It is not outsiders who are impugning it. Past initiates are the ones being imposters as surgeons, a clear indication that they did not imbibe the teachings imparted on them during their own initiation periods. Or we are being alerted to another crisis - that the teachings by initiation schools are in fact not universal and some people receive none. This is a dilemma that necessitates a cultural response. We cannot bury our heads in the sand and pretend as though some initiation schools are not dagga and alcohol paradises, providing some form of arenas for debauchery away from home. We cannot pretend as though some initiates do not go back to their homes much more defiant to parents and especially women, unwilling to be part of the household and receive instructions. These are real things, they are happening and they need to be stopped.

Yet, there are successful initiation schools, still hosting proper teaching lessons, taking care of the initiates and protecting their bodily integrity at every turn. However, we have reached a moment of crisis that perpetuates tragic deaths that are avoidable. There is a crisis of leadership within our South African communities. We easily turn a blind eye to deaths and hardly ever assist law enforcement agencies to bring to book perpetrators of wrongdoing. However, the initiation crisis is not for law enforcement per se. Remember, you are looking for proactive responses rather than reactive ones once the crisis has occurred. How do we turn back to initiation being viewed as a sacred practice respected by all – for none to desire to be imposters as surgeons and guardians?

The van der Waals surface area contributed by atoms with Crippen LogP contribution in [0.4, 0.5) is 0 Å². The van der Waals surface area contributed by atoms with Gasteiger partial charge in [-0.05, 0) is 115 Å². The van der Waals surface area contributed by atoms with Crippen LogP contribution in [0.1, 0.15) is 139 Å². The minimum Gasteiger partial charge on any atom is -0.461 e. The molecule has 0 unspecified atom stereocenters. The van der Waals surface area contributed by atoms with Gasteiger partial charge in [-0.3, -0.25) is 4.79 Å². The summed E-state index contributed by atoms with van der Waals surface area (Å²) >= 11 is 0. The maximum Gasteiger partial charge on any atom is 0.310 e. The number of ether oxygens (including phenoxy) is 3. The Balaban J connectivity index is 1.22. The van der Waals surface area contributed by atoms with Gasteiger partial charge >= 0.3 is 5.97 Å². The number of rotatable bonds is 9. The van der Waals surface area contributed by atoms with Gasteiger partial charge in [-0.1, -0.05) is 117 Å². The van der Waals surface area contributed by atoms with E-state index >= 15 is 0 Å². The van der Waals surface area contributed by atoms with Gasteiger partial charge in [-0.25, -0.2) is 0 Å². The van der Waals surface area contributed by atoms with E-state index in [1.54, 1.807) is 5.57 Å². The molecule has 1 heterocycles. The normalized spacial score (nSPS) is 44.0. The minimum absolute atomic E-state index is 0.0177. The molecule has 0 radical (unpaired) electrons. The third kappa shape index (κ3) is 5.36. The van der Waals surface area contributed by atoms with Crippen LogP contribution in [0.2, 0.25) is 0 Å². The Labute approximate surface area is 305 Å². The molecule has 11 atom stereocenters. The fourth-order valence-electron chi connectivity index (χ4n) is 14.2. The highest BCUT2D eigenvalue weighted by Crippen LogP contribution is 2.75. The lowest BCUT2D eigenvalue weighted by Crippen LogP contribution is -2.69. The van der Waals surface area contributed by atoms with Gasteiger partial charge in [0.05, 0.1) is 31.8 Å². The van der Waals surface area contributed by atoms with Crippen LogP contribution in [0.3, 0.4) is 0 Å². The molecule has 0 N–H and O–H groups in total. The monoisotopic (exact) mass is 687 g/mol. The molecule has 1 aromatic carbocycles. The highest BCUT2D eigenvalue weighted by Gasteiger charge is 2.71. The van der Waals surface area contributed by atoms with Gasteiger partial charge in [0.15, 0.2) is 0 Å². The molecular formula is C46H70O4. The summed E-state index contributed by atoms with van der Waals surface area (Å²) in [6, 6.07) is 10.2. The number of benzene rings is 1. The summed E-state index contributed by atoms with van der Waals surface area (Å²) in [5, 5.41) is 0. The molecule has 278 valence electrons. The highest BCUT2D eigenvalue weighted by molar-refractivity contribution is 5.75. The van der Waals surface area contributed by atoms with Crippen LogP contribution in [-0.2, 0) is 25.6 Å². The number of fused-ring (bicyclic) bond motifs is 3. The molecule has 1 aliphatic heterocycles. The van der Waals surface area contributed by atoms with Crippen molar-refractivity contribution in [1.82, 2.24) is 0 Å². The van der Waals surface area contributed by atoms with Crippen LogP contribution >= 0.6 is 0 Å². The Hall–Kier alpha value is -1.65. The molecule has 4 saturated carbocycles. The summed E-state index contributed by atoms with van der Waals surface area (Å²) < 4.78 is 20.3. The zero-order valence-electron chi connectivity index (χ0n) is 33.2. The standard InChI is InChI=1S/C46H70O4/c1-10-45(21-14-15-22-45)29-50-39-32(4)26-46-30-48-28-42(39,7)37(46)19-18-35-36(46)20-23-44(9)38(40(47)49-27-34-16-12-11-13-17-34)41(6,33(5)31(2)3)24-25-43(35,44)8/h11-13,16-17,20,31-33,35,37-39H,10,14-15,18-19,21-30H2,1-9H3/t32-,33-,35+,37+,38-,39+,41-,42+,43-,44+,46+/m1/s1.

I would call – especially in the Eastern Cape – for traditional leaders to put a year or two yearlong moratorium in place on all initiation. In this time period there would be proper community consultations and the enactment of documented and certificated initiation sites. Every village in the Eastern Cape has isibonda (headman) or should have one. In each village there should be a committee put in place to monitor and search for any illegal initiation school whether iphempe or ibhodlo. There is a need to devise a stringent way of ensuring that initiation schools’ teachings have resonance with our societal ideals everywhere and are intended towards producing individuals that are committed to building a South Africa that espouses all our constitutional values, especially the bill of rights.

Initiation schools are not an antithesis of our constitutional democracy. The crisis lies in the waning of moral values within communities insofar as they view initiation. This practice meant to be celebratory and filled with festivity has become a site of extortion and manipulation of culture – from within – in some areas. This is the core crisis. To get out of this tragic rut we need sound moral sociocultural leadership.